The concept to build capacity for all four categories is a simple one that is the norm for physical training. You push all four dimensions past their normal limit then you create a system for recovery.   The recovery system, in part, involves  a group of positive energy building rituals. Rituals are those things you do habitually without thinking about them but they provide much of the recovery necessary to build energy capacity. The authors propose that energy management is the fundamental currency of high performance. If you face the paradox of needing this book’s advice in order to have enough energy to read this book (which I call the early morning need to drink coffee to be awake enough to make coffee syndrome) you will be relieved to find the  “Bear in Mind” section (Cliff’s notes) at the end of each chapter. 
 
This and other book reviews can be found in the book review archives at www.mjvi.org/jv_blog
 
Posted by: John Pearson AT 11:39 am   |  Permalink   |  0 Comments  |  Email
Monday, April 09 2012
Sometimes there is no way out - but there is a way through;
 
The dawn of the great recession in America for the housing and development industry was July of 2006. I can still remember the eerie feeling that came when the calls for new business literally stopped and existing contracts began melting in value by the millions. By the spring of 2007 I realized that, in comparison to all the past downturns I had seen in 25 years in business, this one was very different. Still I was confident that a turnaround would show up as it always had. By late 2007, on one of my walks around the neighborhood, the realization came to me that there would be no turn around big enough and soon enough. There was no way out of this one.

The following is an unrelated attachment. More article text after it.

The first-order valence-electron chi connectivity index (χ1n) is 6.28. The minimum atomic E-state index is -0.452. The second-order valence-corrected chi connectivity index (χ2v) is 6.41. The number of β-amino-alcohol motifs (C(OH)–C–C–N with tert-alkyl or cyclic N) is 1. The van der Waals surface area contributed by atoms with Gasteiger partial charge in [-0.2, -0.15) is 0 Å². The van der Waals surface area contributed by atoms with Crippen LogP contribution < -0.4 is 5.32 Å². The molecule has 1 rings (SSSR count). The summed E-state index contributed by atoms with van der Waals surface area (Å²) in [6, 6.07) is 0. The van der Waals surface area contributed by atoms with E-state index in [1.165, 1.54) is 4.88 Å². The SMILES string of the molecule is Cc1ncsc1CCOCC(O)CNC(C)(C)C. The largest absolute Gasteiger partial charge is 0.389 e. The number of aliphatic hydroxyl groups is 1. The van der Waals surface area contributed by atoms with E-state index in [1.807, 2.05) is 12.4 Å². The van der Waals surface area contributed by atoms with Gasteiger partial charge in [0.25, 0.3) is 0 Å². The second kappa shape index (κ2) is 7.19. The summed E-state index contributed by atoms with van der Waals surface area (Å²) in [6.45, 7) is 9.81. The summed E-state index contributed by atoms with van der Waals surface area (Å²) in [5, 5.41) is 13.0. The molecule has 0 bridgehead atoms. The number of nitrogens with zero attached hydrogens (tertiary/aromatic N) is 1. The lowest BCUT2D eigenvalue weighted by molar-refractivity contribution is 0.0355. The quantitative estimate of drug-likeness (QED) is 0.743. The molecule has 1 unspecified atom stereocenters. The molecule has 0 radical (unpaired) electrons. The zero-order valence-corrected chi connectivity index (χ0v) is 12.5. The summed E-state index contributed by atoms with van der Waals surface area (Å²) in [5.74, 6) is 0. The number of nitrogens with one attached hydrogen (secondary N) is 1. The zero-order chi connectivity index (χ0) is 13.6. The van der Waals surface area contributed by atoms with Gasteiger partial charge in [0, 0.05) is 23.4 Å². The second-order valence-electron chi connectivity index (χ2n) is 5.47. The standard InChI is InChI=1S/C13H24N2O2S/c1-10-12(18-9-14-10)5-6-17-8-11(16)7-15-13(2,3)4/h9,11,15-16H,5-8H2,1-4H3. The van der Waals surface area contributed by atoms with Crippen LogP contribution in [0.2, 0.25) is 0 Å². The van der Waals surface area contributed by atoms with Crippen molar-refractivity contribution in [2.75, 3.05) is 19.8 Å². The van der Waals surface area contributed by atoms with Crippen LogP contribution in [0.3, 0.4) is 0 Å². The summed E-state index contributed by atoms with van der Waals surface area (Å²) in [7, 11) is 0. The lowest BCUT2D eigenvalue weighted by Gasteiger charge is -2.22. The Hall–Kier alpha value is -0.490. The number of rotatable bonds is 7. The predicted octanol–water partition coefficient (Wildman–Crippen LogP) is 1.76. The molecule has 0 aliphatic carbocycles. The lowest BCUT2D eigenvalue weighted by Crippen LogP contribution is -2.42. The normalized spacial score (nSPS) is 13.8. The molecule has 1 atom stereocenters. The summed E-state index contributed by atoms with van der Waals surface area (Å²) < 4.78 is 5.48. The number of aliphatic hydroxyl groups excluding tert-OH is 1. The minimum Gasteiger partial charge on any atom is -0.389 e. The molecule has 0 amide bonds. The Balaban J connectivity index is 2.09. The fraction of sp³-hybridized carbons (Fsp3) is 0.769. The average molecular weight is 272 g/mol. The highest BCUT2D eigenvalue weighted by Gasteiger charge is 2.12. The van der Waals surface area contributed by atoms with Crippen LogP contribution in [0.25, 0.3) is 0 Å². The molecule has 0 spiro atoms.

Our business, though very healthy financial for the last 15 years, was also very complex and tied to everything that the economy was about to regurgitate. In good times it would have taken about 4 years to land the plane and bring the business enterprise to a complete and pleasant stop. In bad times, when suddenly a huge portion of your assets are worth less, and some are even worthless, there is no way to know how much time it will take to unravel it all. You can’t see the end from where you stand. That was five years ago. Here is what I learned.
 
1.    There is no way out of these things, but there is a way through them. We really don’t like pain and hard things. They hurt. We resist them with everything in us. Unfortunately for us, we miss the value they bring when we resist them. The way through is a growing and learning time that will work valuable things in us that cannot be obtained any other way. Trying to get out of them means missing out on the person you can become for going through.
 
2.    Face the fear and make a plan. Make a list of the things you fear. All the bad things you think will happen. Write them down whether they are foreclosure on your house, bankruptcy, embarrassment, lawsuits, angry creditors etc. Then write next to them what you would do in the event that they happen. You will notice that there are solutions and that life will go on. Now put that plan in a drawer and have the confidence that if the worst happens, you have a plan and you can stop worrying about it.